Namespaces, prefixes, and URIs

David Brownell db at
Sun Apr 11 23:36:13 BST 1999

John, I hope you recognize that you've just moved a discussion
from a private mailing list to a public XML-DEV one?  I'd not
mind if such transitions were done with permission, and carried
the appropriate context.

[ The real issue discussed here has nothing to do with anything in
the title any more -- it's just whether to treat the namespace spec
as a revision to the XML spec.  I'm saying the answer is "no";
namespace rules don't supercede XML 1.0 rules.  The spec wasn't
written or sold that way.  Re an "XML 1.1" or "2.0", no comment. ]

John Cowan wrote:
> David Brownell scripsit:
> > I didn't see the words "deserve to lose" in the spec.  What I
> > saw was a statement that if you use namespaces (TBS) your docs
> > might need to change.  The XML 1.0 spec has not been revised
> > (incompatibly) to require conformance to the namespace spec.
> It says:

... in part ...

> # [A]uthors should not use the colon in XML names except as part of
> # name-space experiments[.]
> So there is a SHOULD NOT prohibition against bogus colons of the
> first kind (non-namespace).

Nope -- two reasons.  Firstly, the fact that the "first kind" of
document I described _conforms fully_ to the namespace spec!!

If you are truly disagreeing with the point I made there, you are
then arguing that somehow a processor may conform to the XML 1.0
and DOM specs, and yet refuse to process namespace-conformant docs.
(Perhaps because it didn't add special support for namespaces?)
I hope you aren't saying that.

Second point:  since the sentence you excerpted begins "in practice",
it's clearly not normative.  This is emphasized by the fact that it
doesn't use normative language, like "MUST NOT".

In fact, the second half of the sentence you excerpted (the "[.]")
repeats what the XML spec says elsewhere, normatively.  Colons are
just name characters.  An XML 1.0 processor must accept names with
colons in them (even ":this:is:an:XML_1.0:name").  No prohibition;
to the contrary, if you don't accept names like that, you don't
conform to the XML spec.

> Bogus colons of the second kind (namespace experiments) may
> indeed have to be changed, but why must the DOM support non-W3
> namespace experiments?  The uses of colons in namespaces are
> now prescribed, and other uses are proscribed.

Re that last comment, where would they be proscribed?  Clearly
not in the XML 1.0 spec.  Likewise, not in the namespace spec.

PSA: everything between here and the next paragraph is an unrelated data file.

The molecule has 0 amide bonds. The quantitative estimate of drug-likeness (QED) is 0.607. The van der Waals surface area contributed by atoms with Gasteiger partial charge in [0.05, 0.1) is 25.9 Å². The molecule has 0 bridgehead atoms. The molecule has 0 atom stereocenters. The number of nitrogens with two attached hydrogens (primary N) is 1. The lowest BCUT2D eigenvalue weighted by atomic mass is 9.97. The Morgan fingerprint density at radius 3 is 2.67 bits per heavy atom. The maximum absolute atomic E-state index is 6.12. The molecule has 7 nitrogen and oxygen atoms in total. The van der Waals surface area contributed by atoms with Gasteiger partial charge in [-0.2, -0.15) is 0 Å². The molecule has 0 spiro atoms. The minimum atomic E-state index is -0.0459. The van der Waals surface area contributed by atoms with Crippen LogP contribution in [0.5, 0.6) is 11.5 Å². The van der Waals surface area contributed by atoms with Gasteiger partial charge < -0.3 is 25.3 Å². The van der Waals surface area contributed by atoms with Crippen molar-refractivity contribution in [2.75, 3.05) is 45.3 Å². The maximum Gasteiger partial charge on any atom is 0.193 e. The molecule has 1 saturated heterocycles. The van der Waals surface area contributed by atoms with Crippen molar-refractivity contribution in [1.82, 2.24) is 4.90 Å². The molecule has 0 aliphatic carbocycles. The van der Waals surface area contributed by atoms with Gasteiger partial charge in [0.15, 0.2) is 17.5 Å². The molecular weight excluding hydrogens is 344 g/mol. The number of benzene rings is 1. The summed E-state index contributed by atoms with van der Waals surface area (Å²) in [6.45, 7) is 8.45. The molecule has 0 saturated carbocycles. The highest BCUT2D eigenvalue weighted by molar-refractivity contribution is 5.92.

And not in the DOM spec.

Neither DOM nor XML have been revised (incompatibly) to mandate
support only of documents that conform to the namespace spec.
I've not heard anyone propose that it be done, either.

> > In general, my background makes me believe that incompatible
> > changes to foundational specs (e.g. XML 1.0) are, as a rule,
> > pure unadulterated evil.
> >
> > One never quite knows what could get broken by such changes ...
> > though it's usually "someone else's software" not your own.
> > Now there's a dynamic to think about.
> You're right in general.  But the XML Rec goes to some pains to say
> that uses of : are either deprecated or may have to be changed,
> putting people on notice pending the namespace Rec.

It says that if you're using namespaces, documents may need to
change -- no more.  The language used in the XML and namespaces
specs does NOT indicate that namespaces are a requirement.

> > Didn't namespaces break architectural forms compatibility?
> > Minimally the <?IS10744:arch ...?> PI doesn't conform.
> The alternative form <?IS10744 arch ...?> works fine;
> I'll get the XAF maintainers to add support for it.
> (Bill?)

And modify the docs, etc.  Sounds good.

> > And aren't there SGML applications using colons as name
> > characters?  Perhaps permitting such SGML systems to
> > migrate to XML isn't "really important" any more.
> Are colons NAMESTRT characters in the reference concrete syntax?

Hmm, going by James Clark's writeup ref'd by the XML spec, no.

Now I'm curious how an ISO SGML standard ended up using
colons in a way that (to this non-SGML person) seems like it
violates the SGML standard!  Perhaps the "reference" syntax
isn't the only "really important" SGML syntax around.

- Dave

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